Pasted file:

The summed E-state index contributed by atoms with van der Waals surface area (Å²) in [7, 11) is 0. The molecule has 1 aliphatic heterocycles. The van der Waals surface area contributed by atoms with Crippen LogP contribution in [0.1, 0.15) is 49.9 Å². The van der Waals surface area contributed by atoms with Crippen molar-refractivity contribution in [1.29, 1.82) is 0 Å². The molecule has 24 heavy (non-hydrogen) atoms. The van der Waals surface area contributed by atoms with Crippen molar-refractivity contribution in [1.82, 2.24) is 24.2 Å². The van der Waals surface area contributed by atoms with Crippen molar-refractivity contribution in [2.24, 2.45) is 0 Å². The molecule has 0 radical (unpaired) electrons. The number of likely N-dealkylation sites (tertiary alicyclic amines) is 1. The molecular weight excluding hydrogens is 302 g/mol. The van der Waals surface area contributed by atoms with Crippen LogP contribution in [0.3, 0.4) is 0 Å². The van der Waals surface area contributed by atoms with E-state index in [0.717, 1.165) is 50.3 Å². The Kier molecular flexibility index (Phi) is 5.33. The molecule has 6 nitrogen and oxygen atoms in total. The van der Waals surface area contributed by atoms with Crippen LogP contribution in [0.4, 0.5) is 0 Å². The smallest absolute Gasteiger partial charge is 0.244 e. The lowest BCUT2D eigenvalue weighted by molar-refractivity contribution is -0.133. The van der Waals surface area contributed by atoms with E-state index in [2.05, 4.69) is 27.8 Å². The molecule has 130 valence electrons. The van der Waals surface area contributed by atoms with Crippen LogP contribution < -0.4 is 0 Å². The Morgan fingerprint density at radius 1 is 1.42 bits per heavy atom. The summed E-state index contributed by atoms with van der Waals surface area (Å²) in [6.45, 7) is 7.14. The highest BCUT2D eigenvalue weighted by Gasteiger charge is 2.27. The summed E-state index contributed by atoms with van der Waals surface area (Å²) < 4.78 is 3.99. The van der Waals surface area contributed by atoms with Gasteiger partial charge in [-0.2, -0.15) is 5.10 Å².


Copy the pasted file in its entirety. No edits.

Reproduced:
The summed E-state index contributed by atoms with van der Waals surface area (Å²) in [7, 11) is 0. The molecule has 1 aliphatic heterocycles. The van der Waals surface area contributed by atoms with Crippen LogP contribution in [0.1, 0.15) is 49.9 Å². The van der Waals surface area contributed by atoms with Crippen molar-refractivity contribution in [1.29, 1.82) is 0 Å². The molecule has 24 heavy (non-hydrogen) atoms. The van der Waals surface area contributed by atoms with Crippen molar-refractivity contribution in [1.82, 2.24) is 24.2 Å². The van der Waals surface area contributed by atoms with Crippen molar-refractivity contribution in [2.24, 2.45) is 0 Å². The molecule has 0 radical (unpaired) electrons. The number of likely N-dealkylation sites (tertiary alicyclic amines) is 1. The molecular weight excluding hydrogens is 302 g/mol. The van der Waals surface area contributed by atoms with Crippen LogP contribution in [0.3, 0.4) is 0 Å². The van der Waals surface area contributed by atoms with E-state index in [0.717, 1.165) is 50.3 Å². The Kier molecular flexibility index (Phi) is 5.33. The molecule has 6 nitrogen and oxygen atoms in total. The van der Waals surface area contributed by atoms with Crippen LogP contribution in [0.4, 0.5) is 0 Å². The smallest absolute Gasteiger partial charge is 0.244 e. The lowest BCUT2D eigenvalue weighted by molar-refractivity contribution is -0.133. The van der Waals surface area contributed by atoms with E-state index in [2.05, 4.69) is 27.8 Å². The molecule has 130 valence electrons. The van der Waals surface area contributed by atoms with Crippen LogP contribution < -0.4 is 0 Å². The Morgan fingerprint density at radius 1 is 1.42 bits per heavy atom. The summed E-state index contributed by atoms with van der Waals surface area (Å²) in [6.45, 7) is 7.14. The highest BCUT2D eigenvalue weighted by Gasteiger charge is 2.27. The summed E-state index contributed by atoms with van der Waals surface area (Å²) < 4.78 is 3.99. The van der Waals surface area contributed by atoms with Gasteiger partial charge in [-0.2, -0.15) is 5.10 Å².